If there were "two parts" to me and you, a doctor could ditch the first part before the other developed out of it. It would be okay because it was not yet me. Or, “not a person” yet.  But how can we talk of “person” before birth when all meaning we give to that word comes from after birth?

And so I ask for the last time: if I was born in November, was that me inside my mum three monthsearlier? Or even six months earlier? If not, what am I and where did I come from?

I know it is not as clear-cut as that. At the end of my life I may seem to be gone (through mental illness) but my body will still be here. I don't know the answer to that one. But for now it seems valid to say the baby was the foetus was the embryo: me in my beginnings.

It is a puzzle, a mystery even, but is it any more wonderful and unbelievable than to say that gorgeous little boy of two you see in that photo is also that grumpy old man talking to himself in that mobile chair? Why is that any more acceptable than “I began when my mum fell pregnant”?One reason may be that we see the process after birth; we don't see it before.  But that is changing.


Gerard Tonks, Perth, WA

Max Charlesworth is missing a point or else the bishops are not expressing Catholic philosophy properly. A human being is not a person but it is a human being and in this respect its existence is sacred.  An answer to the question is that when the human being communicates it is becoming a person. The foetus in the womb communicates with foot thrusts and body turns. When baby is born it communicates with gurgles and cries. A person is among us.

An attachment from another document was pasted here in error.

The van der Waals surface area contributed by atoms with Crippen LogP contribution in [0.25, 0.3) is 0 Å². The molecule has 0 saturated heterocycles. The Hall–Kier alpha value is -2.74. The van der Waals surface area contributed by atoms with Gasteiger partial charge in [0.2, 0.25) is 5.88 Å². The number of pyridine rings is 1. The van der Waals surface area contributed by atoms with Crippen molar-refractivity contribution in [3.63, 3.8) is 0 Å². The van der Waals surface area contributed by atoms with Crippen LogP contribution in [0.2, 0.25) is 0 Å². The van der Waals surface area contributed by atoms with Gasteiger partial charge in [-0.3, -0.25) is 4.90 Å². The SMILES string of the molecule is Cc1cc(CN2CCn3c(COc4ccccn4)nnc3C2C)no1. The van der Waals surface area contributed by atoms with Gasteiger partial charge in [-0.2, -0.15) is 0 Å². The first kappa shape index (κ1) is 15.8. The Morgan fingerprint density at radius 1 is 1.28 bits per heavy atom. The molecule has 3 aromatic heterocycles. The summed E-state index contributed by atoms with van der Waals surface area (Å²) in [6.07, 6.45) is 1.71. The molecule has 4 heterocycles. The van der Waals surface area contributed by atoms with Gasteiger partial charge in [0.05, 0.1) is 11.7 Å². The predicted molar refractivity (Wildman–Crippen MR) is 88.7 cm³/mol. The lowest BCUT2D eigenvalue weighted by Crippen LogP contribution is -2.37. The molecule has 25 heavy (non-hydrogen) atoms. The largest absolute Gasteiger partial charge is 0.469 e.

Shifting focus
Fr Christopher Dowd OP, Melbourne, Vic.

Prof. Charlesworth accuses the Australian bishops of assuming what needs  to be proved, but the title of his article shows that he is guilty of  the same manoeuvre. The point of the bishops' position is that the embryo does not "become" a human person but starts as one.

The position of Charlesworth and the proponents of destructive human embryo research assumes that the embryo is not a human person from the beginning but turns into one later on. However, they do not - and cannot - establish that this is, in fact, the case.

Charlesworth shifts the focus of the current debate from the moral issue of the rightness or wrongness of destructive embryo research to the  procedural issue of who should decide whether or not the research is to

take place. He holds that the decision should be made, not by scientists, the State or the Church, but by the biological parents. That is like saying that the real question about the slaughter of innocents in Nazi-occupied Europe was not that it happened but who had the right to decide to do it.

Charlesworth speaks of parents making conscientious decisions about  "their" embryos but human life, even human life in its early stages of  development, is not someone's property to be disposed of as he, she or they think fit.

The change in the teaching of the Catholic Church about the status of the embryo in 1869 was not a change of principle but a change in the  application of the principle. Far from being a fundamentalist rejection of scientific evidence it was a recognition of the new information which  was becoming available about embryology and the biology of human reproduction generally. Even the older approach, which was based on primitive, outdated science, would never have sanctioned attacks on innocent human life at any point of its development after it has begun, on Augustine's principal that what will become a man already is one.